In the last week we have seen on the nightly news instances of villagers feasting on a hippo (that was stuck crossing the road) and a buffalo (that was shot by rangers).
Yesterday I had a quick lunch at Kenchic (Kimathi) and as I picked away at my rather dry fries and chicken, a man with a clean colourful shirt sat next to me. I didn’t really notice that he wasn’t eating, as I picked at my food and read the “Weekly Advertiser.” But after I finished, and rolled up the remains of my lunch to throw in the trash, he "shhh'd me," and indicated that I should leave them on the counter. I was shocked, as I understood that he wanted my leftover lunch. I gathered my newspaper and went to queue at the washbasin, and when I looked over my shoulder he was gone, and so were my chicken bones and dry fries!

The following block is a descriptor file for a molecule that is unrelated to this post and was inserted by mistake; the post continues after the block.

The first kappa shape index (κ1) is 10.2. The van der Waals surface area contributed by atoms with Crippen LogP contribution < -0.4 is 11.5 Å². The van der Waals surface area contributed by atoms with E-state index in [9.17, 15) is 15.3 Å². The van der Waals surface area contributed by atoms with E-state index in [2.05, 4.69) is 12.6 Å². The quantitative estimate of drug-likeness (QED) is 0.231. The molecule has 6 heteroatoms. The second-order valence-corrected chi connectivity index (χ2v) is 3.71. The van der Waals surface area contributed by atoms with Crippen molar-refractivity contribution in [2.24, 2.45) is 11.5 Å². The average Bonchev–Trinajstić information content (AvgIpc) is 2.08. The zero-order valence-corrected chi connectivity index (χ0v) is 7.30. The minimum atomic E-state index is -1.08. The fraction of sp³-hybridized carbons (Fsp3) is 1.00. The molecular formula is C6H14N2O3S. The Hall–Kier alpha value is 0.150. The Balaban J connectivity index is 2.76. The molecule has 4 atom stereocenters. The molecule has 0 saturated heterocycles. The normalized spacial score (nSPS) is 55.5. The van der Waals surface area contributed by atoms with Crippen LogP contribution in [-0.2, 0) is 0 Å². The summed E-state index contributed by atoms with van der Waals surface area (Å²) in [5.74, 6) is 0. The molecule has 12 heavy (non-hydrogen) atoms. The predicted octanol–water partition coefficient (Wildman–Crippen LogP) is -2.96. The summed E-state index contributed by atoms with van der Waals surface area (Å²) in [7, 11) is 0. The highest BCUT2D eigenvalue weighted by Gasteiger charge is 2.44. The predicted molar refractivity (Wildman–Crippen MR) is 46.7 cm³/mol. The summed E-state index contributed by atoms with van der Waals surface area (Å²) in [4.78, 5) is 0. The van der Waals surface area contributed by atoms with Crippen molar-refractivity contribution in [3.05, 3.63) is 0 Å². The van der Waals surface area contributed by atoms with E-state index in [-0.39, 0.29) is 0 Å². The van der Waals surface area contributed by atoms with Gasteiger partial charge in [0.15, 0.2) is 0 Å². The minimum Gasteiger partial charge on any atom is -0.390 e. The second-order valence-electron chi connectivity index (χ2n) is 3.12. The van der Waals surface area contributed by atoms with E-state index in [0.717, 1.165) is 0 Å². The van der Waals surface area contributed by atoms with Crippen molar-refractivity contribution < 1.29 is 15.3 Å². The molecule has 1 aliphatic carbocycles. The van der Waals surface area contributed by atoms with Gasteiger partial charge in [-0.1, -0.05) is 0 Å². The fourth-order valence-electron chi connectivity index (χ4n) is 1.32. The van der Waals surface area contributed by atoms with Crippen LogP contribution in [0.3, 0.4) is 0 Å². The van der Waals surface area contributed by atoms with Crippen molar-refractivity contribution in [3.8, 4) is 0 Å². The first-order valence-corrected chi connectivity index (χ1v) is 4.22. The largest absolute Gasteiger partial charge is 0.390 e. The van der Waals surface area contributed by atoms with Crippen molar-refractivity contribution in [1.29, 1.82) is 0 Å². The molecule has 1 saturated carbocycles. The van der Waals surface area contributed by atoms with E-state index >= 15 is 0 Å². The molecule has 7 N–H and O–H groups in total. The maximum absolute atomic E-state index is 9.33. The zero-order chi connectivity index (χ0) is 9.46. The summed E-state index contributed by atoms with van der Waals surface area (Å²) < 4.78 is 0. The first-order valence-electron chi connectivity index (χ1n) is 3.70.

This got me thinking – if a typical (non-working) Nairobian is hungry enough to camp at a fast food place for leftovers (can’t do it at a restaurant which has fewer patrons), how many wild animals are being eaten in the rural areas away from TV cameras and how much bush meat is being supplied to urban areas disguised as beef. The pictures on TV were fascinating and disturbing, until I realised that humans are omnivores, and Africans used to eat all sorts of animals until the missionaries came and told us about which split-hoof animals were acceptable to eat.
At this rate its only a matter of time before the US State Department advises travellers to Kenya to carry their own PH or anti-serum detectors, which they should use to jab to jab their nyama choma or pepper steak, to confirm the source animal of their lunch. Read a full report on how common bush meat is in the country here